In Divers the listener shares, open-eyed, in Joanna Newsom’s dreamlike world. Where once the ear-bending stories of past Newsom songs were separated from album to album like watching pens writing swiftly and the writer slamming the complete book shut only to open a fresh one with blank pages- because there has to be something novelesque at play in her music- here we are cast straight into her feelings, the personal writings in 2010 masterwork Have One On Me all the way back to the aching folk of her 2004 debut. For those fans engrossed in the saga that is Newsom’s rise towards perpetuity, Divers acts like anything she tends to create- passionately, maddeningly, with a tender heart and a scholarly head. The intimation of watching a master storyteller using one’s voice, hands, and posture is tangible; Newsom’s words are arresting. Many will never understand, more than 10 years since everyone started to piece this ethereal singer together, but still this music makes sense because of its stark truths and how the unpredictability in her voice and arrangements should be taken as important.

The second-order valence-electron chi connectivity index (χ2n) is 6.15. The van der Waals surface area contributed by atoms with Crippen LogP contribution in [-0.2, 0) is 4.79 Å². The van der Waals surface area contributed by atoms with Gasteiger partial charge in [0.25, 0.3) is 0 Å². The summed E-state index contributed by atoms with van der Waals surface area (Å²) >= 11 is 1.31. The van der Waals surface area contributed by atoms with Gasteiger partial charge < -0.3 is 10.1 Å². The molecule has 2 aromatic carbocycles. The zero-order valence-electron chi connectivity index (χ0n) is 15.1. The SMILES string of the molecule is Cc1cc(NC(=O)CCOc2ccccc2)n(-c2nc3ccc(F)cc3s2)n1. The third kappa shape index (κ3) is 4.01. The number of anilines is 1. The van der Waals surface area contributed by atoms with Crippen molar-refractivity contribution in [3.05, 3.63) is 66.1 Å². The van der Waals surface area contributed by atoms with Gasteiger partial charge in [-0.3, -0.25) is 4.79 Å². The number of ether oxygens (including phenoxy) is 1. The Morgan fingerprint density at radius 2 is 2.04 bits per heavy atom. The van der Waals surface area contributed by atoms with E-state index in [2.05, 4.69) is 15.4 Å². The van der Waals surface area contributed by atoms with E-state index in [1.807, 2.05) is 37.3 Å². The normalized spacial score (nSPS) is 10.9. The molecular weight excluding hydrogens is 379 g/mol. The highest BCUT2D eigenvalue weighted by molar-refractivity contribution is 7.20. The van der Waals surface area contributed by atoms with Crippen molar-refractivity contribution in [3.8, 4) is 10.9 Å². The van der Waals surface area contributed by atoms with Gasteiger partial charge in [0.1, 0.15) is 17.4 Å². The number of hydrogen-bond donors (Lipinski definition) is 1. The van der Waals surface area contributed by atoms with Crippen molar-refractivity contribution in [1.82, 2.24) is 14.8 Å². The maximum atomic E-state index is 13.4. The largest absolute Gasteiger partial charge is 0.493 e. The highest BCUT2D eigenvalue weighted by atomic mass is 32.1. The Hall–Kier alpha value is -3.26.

As an album released by an esteemed folk artist, Divers may be at the top of a packed category. For maybe the first time ever, though, in regards to Newsom, calling it folk might be a slight misnomer. The most interesting development is the introduction of the electric guitar in a third of these songs (I think her time spent acting in director Paul Thomas Anderson’s “Inherent Vice” is too much of a coincidence, considering how integral rock ‘n’ roll was to the ‘70s). The common language between her singular voice and the guitar is the unexpected. “Leaving the City” is where the listener is most clearly introduced to the guitar, its heavy-handedness and sound enriching her flightier tendencies in the chorus. The placement is the representation of the character’s fear of leaving the city, or even the mountainous land mentioned in “Waltz of the 101st Lightborne,” where the time-traveling ghost soldiers transcend time and space, which further couples itself to the opener “Anecdotes,” and that the opener sounds cut from the same cloth as 2006’s Ys makes perfect sense in that one can’t help but draw her sounds and stories into each other. Consider, also, “Sapokanikan,” which brings to mind American mythology, and Newsom’s signature harp does not appear at all, instead replaced by keyboard, synths, and twinkling piano. The military drum beats keep “Sapokanikan” and “Leaving the City” grounded, the harp complements her breaths and phrasing, and the piano adds merrymaking to all of the album’s textures assisted by a host of collaborators, including members of the City of Prague Philharmonic Orchestra. Newsom is clearly not the first musician to add instruments to deepen her sound, including the dozens of keyboards and synths, but as she grows more mature and masters her form, the move goes off like gangbusters.